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Israeli intel confirms Gaza health ministry stats 'reliable'

Israeli officials rely on Gaza health ministry death toll, contradicting public claims
3 min read
24 January, 2024
Israeli intelligence officials told the Local Call news website that Gaza's health ministry is their main source of data on civilian deaths in Gaza.
More than 25,000 people have been killed in Gaza since 7 October [Getty]

Israeli intelligence officials have admitted to relying on civilian death toll statistics collated by Gaza's health ministry, despite Tel Aviv publicly undermining the ministry's reliability.

Two Israeli intelligence officials who spoke to the Hebrew-language Local Call news website said the health ministry is mostly "reliable" and their main source of statistics on civilian deaths in Gaza.

"Israeli intelligence secretly surveilled officials in Gaza’s Health Ministry to check if their data on the number of civilians killed in Gaza is 'reliable', Israeli intelligence sources told us. The army found the numbers are reliable and now regularly uses them internally in intelligence briefings," reporter Yuval Abraham said on X on Wednesday.

Abraham added that the sources said Israel has no good wellspring for data on Palestinian casualties in Gaza, so relies solely on the Palestinian data.

One of the Israeli sources told Local Call that Israeli forces do not carry out Bomb Damage Assessments (BDA) for the hundreds of AI-informed strikes against low-level Hamas targets, meaning that the only available data on civilian deaths is from Gaza authorities.

"I don’t know how many people I killed as collateral damage. We only check that information for senior Hamas targets," one source was quoted as saying. "In other cases I didn’t care. I immediately moved on to the next target. The focus was on creating as many targets as quickly as possible. That’s why I trust the Health Ministry in Gaza more than the IDF [Israeli military] for these statistics. The army just doesn’t have the information."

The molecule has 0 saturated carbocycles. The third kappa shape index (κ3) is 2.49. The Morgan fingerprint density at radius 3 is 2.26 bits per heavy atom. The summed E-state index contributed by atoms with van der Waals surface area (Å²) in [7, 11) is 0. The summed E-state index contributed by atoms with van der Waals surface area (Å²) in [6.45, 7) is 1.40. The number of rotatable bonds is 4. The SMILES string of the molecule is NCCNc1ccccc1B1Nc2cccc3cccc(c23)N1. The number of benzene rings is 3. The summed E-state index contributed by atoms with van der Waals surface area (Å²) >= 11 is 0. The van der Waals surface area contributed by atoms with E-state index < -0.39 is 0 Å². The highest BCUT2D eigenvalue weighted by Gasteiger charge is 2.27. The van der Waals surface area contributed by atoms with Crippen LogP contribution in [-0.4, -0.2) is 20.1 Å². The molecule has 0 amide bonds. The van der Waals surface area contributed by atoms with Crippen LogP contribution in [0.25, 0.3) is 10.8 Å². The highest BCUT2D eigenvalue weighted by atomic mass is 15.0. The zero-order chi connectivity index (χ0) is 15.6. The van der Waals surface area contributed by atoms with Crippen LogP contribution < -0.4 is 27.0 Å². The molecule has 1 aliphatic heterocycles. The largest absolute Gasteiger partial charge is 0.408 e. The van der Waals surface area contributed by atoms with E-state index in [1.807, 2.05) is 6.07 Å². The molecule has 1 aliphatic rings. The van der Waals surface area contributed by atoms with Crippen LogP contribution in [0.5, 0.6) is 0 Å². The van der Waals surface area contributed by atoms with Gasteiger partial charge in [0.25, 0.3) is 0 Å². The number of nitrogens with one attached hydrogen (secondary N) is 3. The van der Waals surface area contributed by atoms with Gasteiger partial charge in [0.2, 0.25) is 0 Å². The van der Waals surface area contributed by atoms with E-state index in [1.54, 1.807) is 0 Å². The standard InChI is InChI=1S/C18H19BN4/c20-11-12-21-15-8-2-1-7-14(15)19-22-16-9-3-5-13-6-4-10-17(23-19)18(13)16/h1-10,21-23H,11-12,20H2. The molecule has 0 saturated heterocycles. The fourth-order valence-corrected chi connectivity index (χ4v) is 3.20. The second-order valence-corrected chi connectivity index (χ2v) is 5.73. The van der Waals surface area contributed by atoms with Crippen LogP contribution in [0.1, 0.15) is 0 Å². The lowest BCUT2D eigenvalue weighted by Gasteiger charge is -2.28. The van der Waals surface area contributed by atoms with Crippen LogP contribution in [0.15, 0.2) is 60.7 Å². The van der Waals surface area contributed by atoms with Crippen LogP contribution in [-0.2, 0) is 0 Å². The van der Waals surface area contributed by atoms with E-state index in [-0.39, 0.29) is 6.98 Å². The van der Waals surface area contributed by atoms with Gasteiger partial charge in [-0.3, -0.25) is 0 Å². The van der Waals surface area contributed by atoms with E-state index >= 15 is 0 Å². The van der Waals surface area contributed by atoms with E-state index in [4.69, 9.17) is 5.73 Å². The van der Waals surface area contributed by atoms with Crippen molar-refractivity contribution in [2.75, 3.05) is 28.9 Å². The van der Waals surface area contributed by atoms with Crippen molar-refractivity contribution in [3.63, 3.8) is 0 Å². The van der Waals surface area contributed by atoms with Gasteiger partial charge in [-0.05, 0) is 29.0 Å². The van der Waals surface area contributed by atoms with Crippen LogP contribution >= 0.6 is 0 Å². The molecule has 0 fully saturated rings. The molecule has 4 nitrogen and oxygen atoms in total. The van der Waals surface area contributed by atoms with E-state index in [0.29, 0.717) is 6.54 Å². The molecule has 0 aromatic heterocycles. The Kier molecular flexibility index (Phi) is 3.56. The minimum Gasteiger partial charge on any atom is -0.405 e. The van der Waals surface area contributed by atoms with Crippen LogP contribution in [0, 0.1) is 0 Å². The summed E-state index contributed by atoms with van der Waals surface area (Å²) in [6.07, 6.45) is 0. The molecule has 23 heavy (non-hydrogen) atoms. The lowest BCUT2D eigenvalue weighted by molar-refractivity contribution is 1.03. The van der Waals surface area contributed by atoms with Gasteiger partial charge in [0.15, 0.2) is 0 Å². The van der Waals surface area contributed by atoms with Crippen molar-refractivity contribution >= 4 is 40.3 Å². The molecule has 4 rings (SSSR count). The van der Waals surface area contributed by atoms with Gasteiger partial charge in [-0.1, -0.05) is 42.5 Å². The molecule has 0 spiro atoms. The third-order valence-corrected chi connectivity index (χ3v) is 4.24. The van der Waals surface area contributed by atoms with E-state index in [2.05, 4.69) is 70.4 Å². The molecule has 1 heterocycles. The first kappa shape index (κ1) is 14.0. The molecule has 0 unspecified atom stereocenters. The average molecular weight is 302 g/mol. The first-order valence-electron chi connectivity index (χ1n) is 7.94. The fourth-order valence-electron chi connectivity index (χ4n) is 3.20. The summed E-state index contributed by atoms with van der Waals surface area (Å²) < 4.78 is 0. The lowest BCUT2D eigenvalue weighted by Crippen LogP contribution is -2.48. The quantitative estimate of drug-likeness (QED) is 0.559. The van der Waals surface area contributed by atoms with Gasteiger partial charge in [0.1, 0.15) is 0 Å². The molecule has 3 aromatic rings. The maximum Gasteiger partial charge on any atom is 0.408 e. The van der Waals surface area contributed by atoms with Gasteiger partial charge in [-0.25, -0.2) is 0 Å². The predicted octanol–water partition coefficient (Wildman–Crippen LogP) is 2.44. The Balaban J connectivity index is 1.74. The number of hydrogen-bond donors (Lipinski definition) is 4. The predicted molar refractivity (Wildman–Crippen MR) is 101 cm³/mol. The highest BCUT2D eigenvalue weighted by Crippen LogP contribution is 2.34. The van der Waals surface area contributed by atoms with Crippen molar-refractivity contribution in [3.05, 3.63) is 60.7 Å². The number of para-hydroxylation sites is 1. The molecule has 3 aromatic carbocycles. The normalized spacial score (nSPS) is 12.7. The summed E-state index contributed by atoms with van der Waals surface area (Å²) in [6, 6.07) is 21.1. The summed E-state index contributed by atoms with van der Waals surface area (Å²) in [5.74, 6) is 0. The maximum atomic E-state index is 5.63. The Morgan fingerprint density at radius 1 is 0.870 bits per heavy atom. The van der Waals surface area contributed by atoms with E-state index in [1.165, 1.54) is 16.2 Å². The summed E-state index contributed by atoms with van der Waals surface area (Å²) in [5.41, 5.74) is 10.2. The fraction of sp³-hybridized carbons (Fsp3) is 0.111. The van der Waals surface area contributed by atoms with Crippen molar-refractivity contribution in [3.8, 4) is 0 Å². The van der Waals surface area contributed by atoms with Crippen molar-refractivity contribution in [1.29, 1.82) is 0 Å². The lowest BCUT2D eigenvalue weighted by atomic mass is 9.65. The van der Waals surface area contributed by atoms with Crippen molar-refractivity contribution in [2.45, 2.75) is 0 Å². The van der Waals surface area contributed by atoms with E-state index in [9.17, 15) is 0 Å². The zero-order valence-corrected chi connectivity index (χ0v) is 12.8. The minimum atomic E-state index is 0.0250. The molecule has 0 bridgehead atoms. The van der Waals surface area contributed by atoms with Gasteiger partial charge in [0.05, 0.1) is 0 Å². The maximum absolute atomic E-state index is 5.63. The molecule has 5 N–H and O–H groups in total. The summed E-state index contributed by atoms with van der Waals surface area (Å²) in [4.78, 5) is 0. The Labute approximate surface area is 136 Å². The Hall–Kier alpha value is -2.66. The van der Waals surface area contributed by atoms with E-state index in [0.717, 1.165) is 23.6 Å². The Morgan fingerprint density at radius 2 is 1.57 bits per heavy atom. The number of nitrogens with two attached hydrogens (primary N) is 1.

The revelations contrast with the official statements of Israel's officials and allies, who have questioned the death tolls given by Gaza's health ministry.

In late October – when over 6,500 Palestinians had been killed — US President Joe Biden said he had "no confidence" in the Palestinian health ministry figures.

Shortly after the president made the remarks, the health ministry published a detailed list of those killed by Israeli strikes in Gaza, including of the 2,900 children who had been killed up until that point.

UN experts and rights groups pushed back against the questions raised about Gaza's civilian death toll, highlighting that the health ministry had provided accurate statistics in previous Israeli attacks on Gaza.

Western media outlets have also treated the health ministry figures with suspicion, referring in their reports to Gaza's health authorities as "Hamas-run". This framing has drawn widespread criticism.

Israeli officials also claim to have killed a large number of Hamas fighters, while Gaza health authorities say that two-thirds of the current death toll of over 25,000 are women and children, excluding the number of male civilians.

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In early December, when the Gaza death toll stood at 16,000, it was widely reported that Israel's army believed that it had killed two civilians for every one Hamas militant slain. Former Israeli army spokesperson Jonathan Conricus confirmed the reports in an interview with CNN, describing the figure as "tremendously positive".

Israel's war on Gaza has killed over 25,000 people in the Palestinian territory, with more than 63,000 wounded, Gaza's health ministry said on Wednesday.

In addition to tens of thousands killed, the assault has made much of Gaza uninhabitable.